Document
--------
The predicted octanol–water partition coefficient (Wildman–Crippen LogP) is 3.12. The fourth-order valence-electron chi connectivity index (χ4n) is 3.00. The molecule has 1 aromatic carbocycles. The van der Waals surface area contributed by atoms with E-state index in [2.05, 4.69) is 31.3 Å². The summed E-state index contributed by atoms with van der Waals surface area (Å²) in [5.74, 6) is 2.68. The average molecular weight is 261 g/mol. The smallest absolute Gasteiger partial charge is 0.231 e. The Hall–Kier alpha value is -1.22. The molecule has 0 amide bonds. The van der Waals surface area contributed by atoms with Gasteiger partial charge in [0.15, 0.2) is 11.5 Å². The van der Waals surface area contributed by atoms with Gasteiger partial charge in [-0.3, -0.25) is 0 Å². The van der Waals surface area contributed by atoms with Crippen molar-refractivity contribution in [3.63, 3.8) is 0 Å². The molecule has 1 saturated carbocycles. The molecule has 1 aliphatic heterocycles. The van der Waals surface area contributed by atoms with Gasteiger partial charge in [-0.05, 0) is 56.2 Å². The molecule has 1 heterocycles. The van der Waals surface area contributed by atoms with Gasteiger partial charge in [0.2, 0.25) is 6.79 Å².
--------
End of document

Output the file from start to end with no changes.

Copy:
The predicted octanol–water partition coefficient (Wildman–Crippen LogP) is 3.12. The fourth-order valence-electron chi connectivity index (χ4n) is 3.00. The molecule has 1 aromatic carbocycles. The van der Waals surface area contributed by atoms with E-state index in [2.05, 4.69) is 31.3 Å². The summed E-state index contributed by atoms with van der Waals surface area (Å²) in [5.74, 6) is 2.68. The average molecular weight is 261 g/mol. The smallest absolute Gasteiger partial charge is 0.231 e. The Hall–Kier alpha value is -1.22. The molecule has 0 amide bonds. The van der Waals surface area contributed by atoms with Gasteiger partial charge in [0.15, 0.2) is 11.5 Å². The van der Waals surface area contributed by atoms with Gasteiger partial charge in [-0.3, -0.25) is 0 Å². The van der Waals surface area contributed by atoms with Crippen molar-refractivity contribution in [3.63, 3.8) is 0 Å². The molecule has 1 saturated carbocycles. The molecule has 1 aliphatic heterocycles. The van der Waals surface area contributed by atoms with Gasteiger partial charge in [-0.05, 0) is 56.2 Å². The molecule has 1 heterocycles. The van der Waals surface area contributed by atoms with Gasteiger partial charge in [0.2, 0.25) is 6.79 Å².